Andy Halko 26:55
Huh, that's great was, was it a long process and a lot of work? I think that we talked to one other founder that had gone through, you know, in exit, and they just talked about, you know, how much effort that it took for them to go through. What was kind of that experience like for you? As other people potentially look at, you know, exiting for their own business.
Zack Fisch-Rothbart 27:23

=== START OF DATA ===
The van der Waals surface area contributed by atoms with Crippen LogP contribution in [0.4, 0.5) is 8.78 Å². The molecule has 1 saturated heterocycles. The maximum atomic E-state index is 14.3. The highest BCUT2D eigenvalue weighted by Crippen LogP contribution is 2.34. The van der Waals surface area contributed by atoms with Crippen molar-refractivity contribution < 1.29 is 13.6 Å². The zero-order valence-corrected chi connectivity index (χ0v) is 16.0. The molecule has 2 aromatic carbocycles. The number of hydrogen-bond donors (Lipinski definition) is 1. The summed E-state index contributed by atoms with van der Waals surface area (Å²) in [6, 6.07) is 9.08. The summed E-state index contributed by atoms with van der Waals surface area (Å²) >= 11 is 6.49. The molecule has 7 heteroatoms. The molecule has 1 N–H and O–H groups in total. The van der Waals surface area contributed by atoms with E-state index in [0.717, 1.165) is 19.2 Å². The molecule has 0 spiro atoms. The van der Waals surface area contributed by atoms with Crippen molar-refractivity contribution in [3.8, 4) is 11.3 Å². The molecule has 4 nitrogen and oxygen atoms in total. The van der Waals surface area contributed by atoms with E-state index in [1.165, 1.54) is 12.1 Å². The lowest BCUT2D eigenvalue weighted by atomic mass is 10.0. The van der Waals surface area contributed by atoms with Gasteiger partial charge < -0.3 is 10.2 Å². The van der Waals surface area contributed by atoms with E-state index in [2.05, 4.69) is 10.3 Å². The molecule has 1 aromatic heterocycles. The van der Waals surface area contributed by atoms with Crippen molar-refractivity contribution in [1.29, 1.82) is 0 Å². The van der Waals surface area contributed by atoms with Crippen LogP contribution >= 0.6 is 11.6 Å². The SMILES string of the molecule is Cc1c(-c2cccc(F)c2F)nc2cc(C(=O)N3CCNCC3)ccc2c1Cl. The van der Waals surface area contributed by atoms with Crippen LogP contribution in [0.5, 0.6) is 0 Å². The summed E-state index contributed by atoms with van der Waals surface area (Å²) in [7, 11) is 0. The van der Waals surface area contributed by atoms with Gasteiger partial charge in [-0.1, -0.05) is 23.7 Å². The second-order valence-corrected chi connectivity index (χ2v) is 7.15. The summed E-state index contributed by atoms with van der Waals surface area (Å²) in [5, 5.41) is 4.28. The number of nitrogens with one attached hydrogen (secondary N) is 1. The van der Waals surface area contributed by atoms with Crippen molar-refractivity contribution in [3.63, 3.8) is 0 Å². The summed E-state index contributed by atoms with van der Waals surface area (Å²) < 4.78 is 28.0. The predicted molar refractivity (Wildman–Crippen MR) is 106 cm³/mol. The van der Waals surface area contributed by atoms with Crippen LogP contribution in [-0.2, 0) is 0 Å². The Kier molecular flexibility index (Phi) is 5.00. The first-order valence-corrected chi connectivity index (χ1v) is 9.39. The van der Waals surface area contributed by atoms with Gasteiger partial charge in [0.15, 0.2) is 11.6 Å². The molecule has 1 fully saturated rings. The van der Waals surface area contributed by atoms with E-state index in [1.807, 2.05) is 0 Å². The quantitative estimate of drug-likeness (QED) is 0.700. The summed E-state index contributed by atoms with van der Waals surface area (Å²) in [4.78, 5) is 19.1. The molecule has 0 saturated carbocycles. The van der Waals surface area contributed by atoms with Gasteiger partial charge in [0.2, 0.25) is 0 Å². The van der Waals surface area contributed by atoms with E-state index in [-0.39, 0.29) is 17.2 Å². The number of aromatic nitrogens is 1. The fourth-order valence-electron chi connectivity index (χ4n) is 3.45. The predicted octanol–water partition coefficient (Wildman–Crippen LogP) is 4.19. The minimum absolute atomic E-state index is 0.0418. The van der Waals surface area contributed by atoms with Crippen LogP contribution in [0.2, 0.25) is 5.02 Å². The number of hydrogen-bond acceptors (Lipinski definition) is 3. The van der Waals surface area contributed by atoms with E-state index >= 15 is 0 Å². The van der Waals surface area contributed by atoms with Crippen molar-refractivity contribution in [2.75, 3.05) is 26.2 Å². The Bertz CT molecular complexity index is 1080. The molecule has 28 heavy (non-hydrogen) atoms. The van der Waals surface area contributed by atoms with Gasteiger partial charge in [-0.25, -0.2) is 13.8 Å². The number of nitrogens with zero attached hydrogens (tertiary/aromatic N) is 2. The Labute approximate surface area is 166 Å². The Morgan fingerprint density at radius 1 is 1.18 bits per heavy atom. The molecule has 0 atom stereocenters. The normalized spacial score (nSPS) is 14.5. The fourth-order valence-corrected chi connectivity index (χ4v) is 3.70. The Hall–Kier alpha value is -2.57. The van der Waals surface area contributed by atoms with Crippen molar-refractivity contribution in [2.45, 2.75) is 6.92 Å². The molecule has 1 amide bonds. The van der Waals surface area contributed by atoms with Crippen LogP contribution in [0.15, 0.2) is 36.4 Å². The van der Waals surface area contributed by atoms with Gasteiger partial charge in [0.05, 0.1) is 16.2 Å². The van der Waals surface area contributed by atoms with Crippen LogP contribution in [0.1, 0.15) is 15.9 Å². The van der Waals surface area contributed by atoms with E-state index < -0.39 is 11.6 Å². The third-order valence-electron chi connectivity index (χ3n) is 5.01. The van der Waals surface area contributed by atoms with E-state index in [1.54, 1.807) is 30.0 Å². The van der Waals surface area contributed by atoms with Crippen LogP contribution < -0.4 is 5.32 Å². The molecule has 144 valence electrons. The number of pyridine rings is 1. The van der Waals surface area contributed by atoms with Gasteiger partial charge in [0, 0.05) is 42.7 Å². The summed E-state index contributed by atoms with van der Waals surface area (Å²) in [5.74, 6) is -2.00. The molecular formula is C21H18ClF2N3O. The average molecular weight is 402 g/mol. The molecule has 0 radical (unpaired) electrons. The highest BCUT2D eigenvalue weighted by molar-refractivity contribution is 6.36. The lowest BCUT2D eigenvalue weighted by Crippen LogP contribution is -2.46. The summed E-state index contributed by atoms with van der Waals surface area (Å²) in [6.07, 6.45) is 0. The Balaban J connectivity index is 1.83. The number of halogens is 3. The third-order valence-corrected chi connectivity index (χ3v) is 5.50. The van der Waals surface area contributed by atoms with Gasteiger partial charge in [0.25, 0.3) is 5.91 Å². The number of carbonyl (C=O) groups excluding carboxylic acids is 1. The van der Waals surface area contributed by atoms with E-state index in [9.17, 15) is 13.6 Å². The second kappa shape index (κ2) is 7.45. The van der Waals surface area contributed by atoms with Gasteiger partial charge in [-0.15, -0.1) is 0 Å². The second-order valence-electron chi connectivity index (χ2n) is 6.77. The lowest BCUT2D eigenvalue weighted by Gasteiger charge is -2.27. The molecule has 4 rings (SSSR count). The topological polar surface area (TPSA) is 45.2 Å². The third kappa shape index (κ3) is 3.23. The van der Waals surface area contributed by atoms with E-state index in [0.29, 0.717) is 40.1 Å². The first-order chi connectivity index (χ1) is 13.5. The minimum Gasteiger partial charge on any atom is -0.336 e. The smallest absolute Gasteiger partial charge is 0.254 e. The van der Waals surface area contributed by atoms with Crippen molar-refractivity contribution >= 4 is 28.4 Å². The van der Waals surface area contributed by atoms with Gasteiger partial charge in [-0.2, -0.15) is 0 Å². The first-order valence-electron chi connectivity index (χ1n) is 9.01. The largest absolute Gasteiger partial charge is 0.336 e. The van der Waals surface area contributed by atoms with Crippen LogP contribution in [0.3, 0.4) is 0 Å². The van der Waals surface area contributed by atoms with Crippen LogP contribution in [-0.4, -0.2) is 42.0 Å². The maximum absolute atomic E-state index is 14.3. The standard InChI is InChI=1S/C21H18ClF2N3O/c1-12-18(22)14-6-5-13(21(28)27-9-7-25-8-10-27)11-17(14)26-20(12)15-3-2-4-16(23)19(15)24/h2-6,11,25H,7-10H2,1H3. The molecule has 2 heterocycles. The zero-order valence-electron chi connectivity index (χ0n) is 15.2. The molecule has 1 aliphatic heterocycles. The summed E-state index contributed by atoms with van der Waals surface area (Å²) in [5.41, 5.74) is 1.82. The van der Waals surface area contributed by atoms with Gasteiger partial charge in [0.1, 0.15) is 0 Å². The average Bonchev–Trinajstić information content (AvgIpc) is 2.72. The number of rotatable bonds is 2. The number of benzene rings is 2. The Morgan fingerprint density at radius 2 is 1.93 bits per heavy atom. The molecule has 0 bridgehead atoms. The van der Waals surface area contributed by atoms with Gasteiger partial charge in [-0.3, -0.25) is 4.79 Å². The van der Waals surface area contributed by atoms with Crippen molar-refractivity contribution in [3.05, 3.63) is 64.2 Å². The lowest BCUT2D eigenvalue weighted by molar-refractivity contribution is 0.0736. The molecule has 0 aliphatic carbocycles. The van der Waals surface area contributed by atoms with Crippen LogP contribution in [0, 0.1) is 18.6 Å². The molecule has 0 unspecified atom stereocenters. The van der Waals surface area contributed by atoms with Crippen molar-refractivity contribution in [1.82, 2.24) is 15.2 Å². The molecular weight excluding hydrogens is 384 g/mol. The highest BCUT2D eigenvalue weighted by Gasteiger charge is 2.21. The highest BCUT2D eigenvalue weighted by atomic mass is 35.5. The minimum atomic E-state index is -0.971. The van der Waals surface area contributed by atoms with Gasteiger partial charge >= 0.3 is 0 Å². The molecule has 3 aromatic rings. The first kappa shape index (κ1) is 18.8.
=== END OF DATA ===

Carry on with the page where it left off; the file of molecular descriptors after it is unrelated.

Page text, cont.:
Yeah, exiting is a full time job. Right. Like, I think I think that the part of the reason why a lot of founders are rightfully nervous about it is because if the exit doesn't work, and it falls apart, then you've likely wasted months of time that you could have been spent on building additional value for the company, be it's sales or anything that you would be doing as CEO or as a founder. On the exit, right. So it's basically kind of like an opportunity cost. So it's really it's really a bit of a challenge. But in our case, we're very fortunate, we were dealing with some some really just, nice and transparent guys on the other side of the aisle on Actos leadership team. And it was, you know, the process took a number of months, but it was it was a fairly smooth one, thankfully. And, you know, I would say for founders that are thinking about this or that are currently having those conversations, there's typically a few levers of value that any acquiring company wants to look at that they're basically pulling on when it comes to determining, you know, what determines the deal are and whether or not they want to acquire you to begin with, right? So the first is your tech, right? Like, is there? Is there something proprietary? Is this something unique there? Is there something that's going to accelerate the roadmap of the company that may be acquiring you? Right? And how far ahead does that put them in? How much value does that in and of itself? Add to them and their roadmap? The second is the team. Is the team necessary? Does the team add value? Is the team required to allow for that acceleration of the roadmap? Right? Are you looking at a, an acquisition Aqua hire situation where the team comes on board and works with them? Who goes and who doesn't? Does everybody go? Those are some of the questions that quite frequently come up. And then the third thing, which is which is kind of a subset, I would say of team is but a little bit different is leadership. Right? Because in some cases, they just want the team, they want the tack. And you know, there isn't really an opportunity for the leadership team to transfer over because it'll be a little bit redundant. And in some cases, there is or in some cases, there's a bit of a middle ground where there's like a transition period and maybe you're supporting with consulting. The those are the three different levers that I would say most folks pull on.